The Gist: Georgia Gov. Brian Kemp has extended his executive order on coronavirus. This order lays out statewide restrictions and policies. While the order has largely remained unchanged for the last few months, many Georgians may not be aware of the restrictions still in place. Here’s what you need to know.
Social Distancing is still required: The governor is still requiring all Georgians to practice social distancing and to refrain from large gatherings. A gathering, as defined in the order, consists of 50 or more people at a single location. The people at the gathering have to be socially distanced, leaving at least six feet between each person.
Masks are not required, but they are encouraged: While Georgia does not have a statewide mask mandate, Gov. Kemp is a big proponent of voluntary masking and his executive order says Georgians are “strongly encouraged to wear face coverings as practicable while outside their homes or place of residence, except when eating, drinking, or exercising outdoors.”
Shelter-in-place orders aren’t over for some residents: While restaurants and bars are open and many Georgians have gone back to work and resumed their daily lives, quarantine is still the rule for thousands of Georgians. In fact, some residents may still be under shelter-in-place orders and not be aware of it. Here are the groups of people who are still supposed to be sheltering in place.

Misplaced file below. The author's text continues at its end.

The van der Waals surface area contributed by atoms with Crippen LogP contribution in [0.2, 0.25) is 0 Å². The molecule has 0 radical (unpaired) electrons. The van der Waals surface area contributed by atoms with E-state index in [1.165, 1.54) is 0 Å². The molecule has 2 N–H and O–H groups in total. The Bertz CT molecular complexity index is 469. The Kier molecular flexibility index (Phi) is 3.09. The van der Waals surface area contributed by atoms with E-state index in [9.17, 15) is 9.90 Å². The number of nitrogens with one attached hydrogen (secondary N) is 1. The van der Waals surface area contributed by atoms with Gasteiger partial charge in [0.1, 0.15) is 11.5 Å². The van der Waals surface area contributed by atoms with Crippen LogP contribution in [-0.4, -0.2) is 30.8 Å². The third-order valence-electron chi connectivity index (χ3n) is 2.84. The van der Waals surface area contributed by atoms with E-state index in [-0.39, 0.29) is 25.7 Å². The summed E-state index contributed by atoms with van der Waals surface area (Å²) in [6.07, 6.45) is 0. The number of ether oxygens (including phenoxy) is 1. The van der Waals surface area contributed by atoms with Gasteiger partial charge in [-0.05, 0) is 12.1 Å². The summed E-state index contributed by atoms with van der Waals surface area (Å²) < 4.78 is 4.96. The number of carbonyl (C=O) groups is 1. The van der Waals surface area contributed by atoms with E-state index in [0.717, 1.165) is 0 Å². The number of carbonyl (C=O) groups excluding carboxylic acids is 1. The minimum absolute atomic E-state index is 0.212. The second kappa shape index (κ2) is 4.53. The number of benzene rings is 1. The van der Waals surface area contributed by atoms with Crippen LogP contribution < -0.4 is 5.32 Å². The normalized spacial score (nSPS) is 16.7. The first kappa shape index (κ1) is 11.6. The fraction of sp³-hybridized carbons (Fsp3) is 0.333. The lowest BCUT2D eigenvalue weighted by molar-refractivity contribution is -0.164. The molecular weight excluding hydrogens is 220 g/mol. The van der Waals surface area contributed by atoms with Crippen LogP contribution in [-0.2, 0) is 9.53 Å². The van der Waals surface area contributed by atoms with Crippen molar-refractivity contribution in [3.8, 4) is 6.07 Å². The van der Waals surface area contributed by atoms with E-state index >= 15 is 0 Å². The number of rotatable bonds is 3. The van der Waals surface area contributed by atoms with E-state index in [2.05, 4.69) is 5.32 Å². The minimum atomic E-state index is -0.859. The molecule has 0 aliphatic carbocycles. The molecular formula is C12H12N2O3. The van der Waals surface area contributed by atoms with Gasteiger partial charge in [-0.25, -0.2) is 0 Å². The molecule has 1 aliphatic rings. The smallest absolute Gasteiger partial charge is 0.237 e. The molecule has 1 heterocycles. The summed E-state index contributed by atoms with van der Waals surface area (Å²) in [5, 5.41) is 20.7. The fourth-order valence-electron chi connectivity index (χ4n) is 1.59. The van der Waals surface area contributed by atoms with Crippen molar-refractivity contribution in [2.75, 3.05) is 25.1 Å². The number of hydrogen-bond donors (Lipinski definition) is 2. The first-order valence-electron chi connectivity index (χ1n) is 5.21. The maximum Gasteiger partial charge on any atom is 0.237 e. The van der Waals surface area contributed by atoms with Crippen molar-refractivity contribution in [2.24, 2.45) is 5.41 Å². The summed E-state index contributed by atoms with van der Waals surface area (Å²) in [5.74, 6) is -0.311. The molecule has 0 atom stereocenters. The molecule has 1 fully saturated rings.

- People who live in long-term care facilities or nursing homes.
- People who have chronic lung disease.
- People who have moderate to severe asthma.
- People with severe heart disease.
- People who are immunocompromised. This can include a broad range of people. Conditions that compromise the immune system include: cancer treatment, smoking, bone marrow or organ transplants, immune deficiencies, poorly controlled HIV or AIDS, prolonged use of corticosteroids and other immune weakening medications.
- People who are severely obese.
- People diagnosed with underlying medical conditions like diabetes, liver disease and chronic kidney disease.
Local governments can impose mask requirements: If you live in a city or county that is experiencing an increase in coronavirus cases, your city or county can require face masks on public property.